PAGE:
The US, despite its public retreat from playing the “world’s police force” is still left with much of the globe’s nastiest cleanups.
Ranging from analysts like the former British Prime Minister Tony Blair to the Australian PM Tony Abbot, recent incidents involving uncertain national authority have caused journalists and victim’s families to ask: who’s really in charge of international crises? Hint: it isn’t the UN.
The problem of which international body or state has the experience, budget and military to step in during times of international crisis and assist in UN criminal investigations is one that has not been solved by the brightest minds in foreign policy. The issue is three-fold;
1. The UN Security Council has limited authority since membership and even rule compliance is voluntary.
The UN Security Council may issue demands or even authorize the use of force by members to enforce a ruling, but nations remain sovereign. That means that a nation may refuse entrance to UN inspectors to a designated site or resist compliance to a particular ruling, albeit knowing that consequences would follow. This gives a great amount of liberty to more powerful nations with veto power like the US and Russia, which may, in some cases simply shrug off UN judgments or veto those unfavorable to their interests.
2. The US has publicly retreated from its former standing as “the world’s policeman”
America’s history as the lead military force in interventions in Germany, South Korea and across the globe earned it the “world’s policeman” title, but recently President Obama introduced a decidedly different model. Obama’s recently outlined strategy has emphasized the support and training of indigenous military forces to settle their own conflicts and stated that the nation would no longer involve itself in open-ended wars. Still the world’s most well-financed, interventionist military, no other army is of sufficient heft to replace the US as a global de facto policing force- excluding the limited regional capabilities of Russia or China.
3. Foreign Policy: A Level Playing Field Put to the Test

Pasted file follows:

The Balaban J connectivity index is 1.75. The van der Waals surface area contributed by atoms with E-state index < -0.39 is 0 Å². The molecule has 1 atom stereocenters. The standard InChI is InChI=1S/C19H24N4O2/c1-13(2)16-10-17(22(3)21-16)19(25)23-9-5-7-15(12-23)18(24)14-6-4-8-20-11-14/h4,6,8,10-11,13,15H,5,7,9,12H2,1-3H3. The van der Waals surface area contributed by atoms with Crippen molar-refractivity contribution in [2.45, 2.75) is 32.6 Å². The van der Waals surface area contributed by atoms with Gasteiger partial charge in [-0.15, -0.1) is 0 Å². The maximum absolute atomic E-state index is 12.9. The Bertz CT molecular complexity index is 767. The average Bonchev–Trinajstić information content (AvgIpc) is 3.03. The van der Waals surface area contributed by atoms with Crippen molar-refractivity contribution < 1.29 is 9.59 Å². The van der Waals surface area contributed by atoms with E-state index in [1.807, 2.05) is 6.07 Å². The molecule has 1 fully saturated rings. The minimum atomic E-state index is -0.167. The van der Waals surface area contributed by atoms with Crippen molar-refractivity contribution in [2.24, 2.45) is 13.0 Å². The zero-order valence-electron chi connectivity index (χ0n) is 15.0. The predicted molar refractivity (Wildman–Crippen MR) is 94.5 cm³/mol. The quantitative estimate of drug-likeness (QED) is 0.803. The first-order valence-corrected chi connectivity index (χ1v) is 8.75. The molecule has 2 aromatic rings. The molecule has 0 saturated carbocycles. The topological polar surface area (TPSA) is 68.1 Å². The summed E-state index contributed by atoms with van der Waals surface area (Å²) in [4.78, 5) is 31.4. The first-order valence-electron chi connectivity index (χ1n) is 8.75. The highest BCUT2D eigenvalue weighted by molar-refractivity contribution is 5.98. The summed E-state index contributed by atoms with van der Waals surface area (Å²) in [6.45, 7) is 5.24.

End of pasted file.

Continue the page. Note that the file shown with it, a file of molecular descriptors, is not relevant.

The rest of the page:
The top down pivot of American military policy towards a mentoring model for partner nation militaries has helped contribute to almost multilateral hand-wringing by European political leaders on crisis intervention. The UN consensus, for example, on the Malaysian Air MH17 tragedy was that a large-scale criminal investigation was imperative. However when those accused of complicity in conflicts sit on the Security Council charged with enforcing international law regarding those conflicts, any attempt to investigate possible crimes or enforce sanctions can resemble a surrealist comedy in complexity.
What it All Means
Currently the UN and its individual member states are working together not only to investigate the recent MH17 crash but to reexamine the way crises are managed on the ground and how criminal inquiries are directed.
1. Powerful Nations Don’t Always Follow Their Own Rules
The question of what coalition would be powerful enough to prevent a return to the age of the Superpowers- when American and Russian actions globally were virtually unchecked and smaller nations were a bloody tangle of violent regional power-plays and outbreaks of terrorism- is still an open one. The matter is complicated by American resistance to certain elements of UN and International Criminal Court authority- ranging from a refusal to sign the Rome “war crimes” treaty to unilateral action on Iraq. Recent occurrences in the Ukraine underscore the UN’s difficulty in handling Security Council members when it comes to purported violations.
2. The US, Russia and China Maintain a Difficult Hegemony
As the former singular mitigating force between China, a resurgent Russia and the quagmire of the Middle East, America’s role as an on-call “crisis cop” is, at its heart, one played by its own rules. Even though the US has at least in theory removed itself from its policing role, it is, in the view of some, an unpredictable ally but a frequently necessary enforcer.
3. The US is Still the Crisis Cop
Despite public promises, the US remains the world’s only active world power in terms of military intervention and large scale crisis management. Boasting $84 billion for overseas military intervention, America is the lone dragon in a global game of thrones. Stated Tony Blair:
“If you look at any of the crises that are happening, whether it’s in Syria on the doorstep of Europe, Libya on the doorstep of Europe, Ukraine on the doorstep of Europe, we are completely dependent on the United States.
Even if America does not intervene militarily, the threat of a long, mercilessly cash-soaked, open-ended war has often been enough to tame bad actors. Excluding, of course, America’s “wild card” fellow members of the UN Security Council- Russia and China- whom are bound together in an ongoing, if tremulous balance of power.
Although the UN has a stated mission of coordinating international crisis management and investigation, much of its ability to evidence punitive authority beyond sanctions depends on the implied threat of US force. Although no longer proudly pointing to the proverbial “big stick” behind the kinder, gentler tone of its diplomacy, the US has yet to lose its seat at the head of the table.